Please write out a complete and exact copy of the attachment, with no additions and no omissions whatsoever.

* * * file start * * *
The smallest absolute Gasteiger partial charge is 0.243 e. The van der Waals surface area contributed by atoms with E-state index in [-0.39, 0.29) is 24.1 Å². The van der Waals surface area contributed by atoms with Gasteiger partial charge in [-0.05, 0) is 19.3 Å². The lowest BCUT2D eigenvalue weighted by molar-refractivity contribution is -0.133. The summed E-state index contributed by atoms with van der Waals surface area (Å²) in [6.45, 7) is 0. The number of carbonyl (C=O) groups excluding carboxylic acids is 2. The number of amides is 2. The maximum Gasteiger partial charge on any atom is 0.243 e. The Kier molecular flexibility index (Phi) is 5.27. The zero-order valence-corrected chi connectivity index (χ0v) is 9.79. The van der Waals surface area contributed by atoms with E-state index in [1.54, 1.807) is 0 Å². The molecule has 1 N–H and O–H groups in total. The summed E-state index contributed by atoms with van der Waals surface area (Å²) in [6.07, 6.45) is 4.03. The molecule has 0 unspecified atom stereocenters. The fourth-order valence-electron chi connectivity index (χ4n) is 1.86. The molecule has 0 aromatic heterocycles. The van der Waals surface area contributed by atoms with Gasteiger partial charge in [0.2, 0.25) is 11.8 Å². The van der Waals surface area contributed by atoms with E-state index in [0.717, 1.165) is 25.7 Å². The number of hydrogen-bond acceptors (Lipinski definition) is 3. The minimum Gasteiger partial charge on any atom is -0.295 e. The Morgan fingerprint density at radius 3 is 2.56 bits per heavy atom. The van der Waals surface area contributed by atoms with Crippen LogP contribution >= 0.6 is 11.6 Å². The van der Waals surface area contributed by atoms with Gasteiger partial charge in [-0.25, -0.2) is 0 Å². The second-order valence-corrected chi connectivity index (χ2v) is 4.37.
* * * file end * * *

The smallest absolute Gasteiger partial charge is 0.243 e. The van der Waals surface area contributed by atoms with E-state index in [-0.39, 0.29) is 24.1 Å². The van der Waals surface area contributed by atoms with Gasteiger partial charge in [-0.05, 0) is 19.3 Å². The lowest BCUT2D eigenvalue weighted by molar-refractivity contribution is -0.133. The summed E-state index contributed by atoms with van der Waals surface area (Å²) in [6.45, 7) is 0. The number of carbonyl (C=O) groups excluding carboxylic acids is 2. The number of amides is 2. The maximum Gasteiger partial charge on any atom is 0.243 e. The Kier molecular flexibility index (Phi) is 5.27. The zero-order valence-corrected chi connectivity index (χ0v) is 9.79. The van der Waals surface area contributed by atoms with E-state index in [1.54, 1.807) is 0 Å². The molecule has 1 N–H and O–H groups in total. The summed E-state index contributed by atoms with van der Waals surface area (Å²) in [6.07, 6.45) is 4.03. The molecule has 0 unspecified atom stereocenters. The fourth-order valence-electron chi connectivity index (χ4n) is 1.86. The molecule has 0 aromatic heterocycles. The van der Waals surface area contributed by atoms with Gasteiger partial charge in [0.2, 0.25) is 11.8 Å². The van der Waals surface area contributed by atoms with E-state index in [0.717, 1.165) is 25.7 Å². The number of hydrogen-bond acceptors (Lipinski definition) is 3. The minimum Gasteiger partial charge on any atom is -0.295 e. The Morgan fingerprint density at radius 3 is 2.56 bits per heavy atom. The van der Waals surface area contributed by atoms with Crippen LogP contribution >= 0.6 is 11.6 Å². The van der Waals surface area contributed by atoms with Gasteiger partial charge in [-0.25, -0.2) is 0 Å². The second-order valence-corrected chi connectivity index (χ2v) is 4.37.